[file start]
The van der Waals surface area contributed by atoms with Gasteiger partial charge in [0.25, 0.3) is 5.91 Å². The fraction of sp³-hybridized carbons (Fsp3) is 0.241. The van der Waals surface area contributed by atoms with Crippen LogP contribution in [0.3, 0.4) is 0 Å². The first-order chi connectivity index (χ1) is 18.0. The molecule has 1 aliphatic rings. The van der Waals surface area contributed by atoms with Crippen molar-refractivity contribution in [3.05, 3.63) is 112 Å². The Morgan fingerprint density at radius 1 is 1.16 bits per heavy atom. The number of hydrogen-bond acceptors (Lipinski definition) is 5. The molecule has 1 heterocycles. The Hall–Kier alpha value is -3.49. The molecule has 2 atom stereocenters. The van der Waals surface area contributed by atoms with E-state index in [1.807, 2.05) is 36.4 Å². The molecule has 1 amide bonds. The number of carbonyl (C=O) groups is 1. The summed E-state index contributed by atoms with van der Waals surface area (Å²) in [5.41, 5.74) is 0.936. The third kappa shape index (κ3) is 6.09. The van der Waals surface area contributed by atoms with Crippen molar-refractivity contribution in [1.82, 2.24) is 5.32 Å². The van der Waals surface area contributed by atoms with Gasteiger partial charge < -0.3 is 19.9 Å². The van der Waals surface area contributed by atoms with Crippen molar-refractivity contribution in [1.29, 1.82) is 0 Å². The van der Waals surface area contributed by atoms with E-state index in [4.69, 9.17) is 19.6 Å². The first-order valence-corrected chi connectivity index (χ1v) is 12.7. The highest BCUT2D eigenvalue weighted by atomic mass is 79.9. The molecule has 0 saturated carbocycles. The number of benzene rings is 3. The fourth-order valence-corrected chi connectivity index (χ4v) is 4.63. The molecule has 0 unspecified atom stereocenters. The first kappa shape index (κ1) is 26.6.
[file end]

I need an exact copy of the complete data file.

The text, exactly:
The van der Waals surface area contributed by atoms with Gasteiger partial charge in [0.25, 0.3) is 5.91 Å². The fraction of sp³-hybridized carbons (Fsp3) is 0.241. The van der Waals surface area contributed by atoms with Crippen LogP contribution in [0.3, 0.4) is 0 Å². The first-order chi connectivity index (χ1) is 18.0. The molecule has 1 aliphatic rings. The van der Waals surface area contributed by atoms with Crippen molar-refractivity contribution in [3.05, 3.63) is 112 Å². The Morgan fingerprint density at radius 1 is 1.16 bits per heavy atom. The number of hydrogen-bond acceptors (Lipinski definition) is 5. The molecule has 1 heterocycles. The Hall–Kier alpha value is -3.49. The molecule has 2 atom stereocenters. The van der Waals surface area contributed by atoms with E-state index in [1.807, 2.05) is 36.4 Å². The molecule has 1 amide bonds. The number of carbonyl (C=O) groups is 1. The summed E-state index contributed by atoms with van der Waals surface area (Å²) in [5.41, 5.74) is 0.936. The third kappa shape index (κ3) is 6.09. The van der Waals surface area contributed by atoms with Crippen molar-refractivity contribution in [1.82, 2.24) is 5.32 Å². The van der Waals surface area contributed by atoms with Gasteiger partial charge < -0.3 is 19.9 Å². The van der Waals surface area contributed by atoms with Crippen molar-refractivity contribution in [1.29, 1.82) is 0 Å². The van der Waals surface area contributed by atoms with E-state index in [4.69, 9.17) is 19.6 Å². The first-order valence-corrected chi connectivity index (χ1v) is 12.7. The highest BCUT2D eigenvalue weighted by atomic mass is 79.9. The molecule has 0 saturated carbocycles. The number of benzene rings is 3. The fourth-order valence-corrected chi connectivity index (χ4v) is 4.63. The molecule has 0 unspecified atom stereocenters. The first kappa shape index (κ1) is 26.6.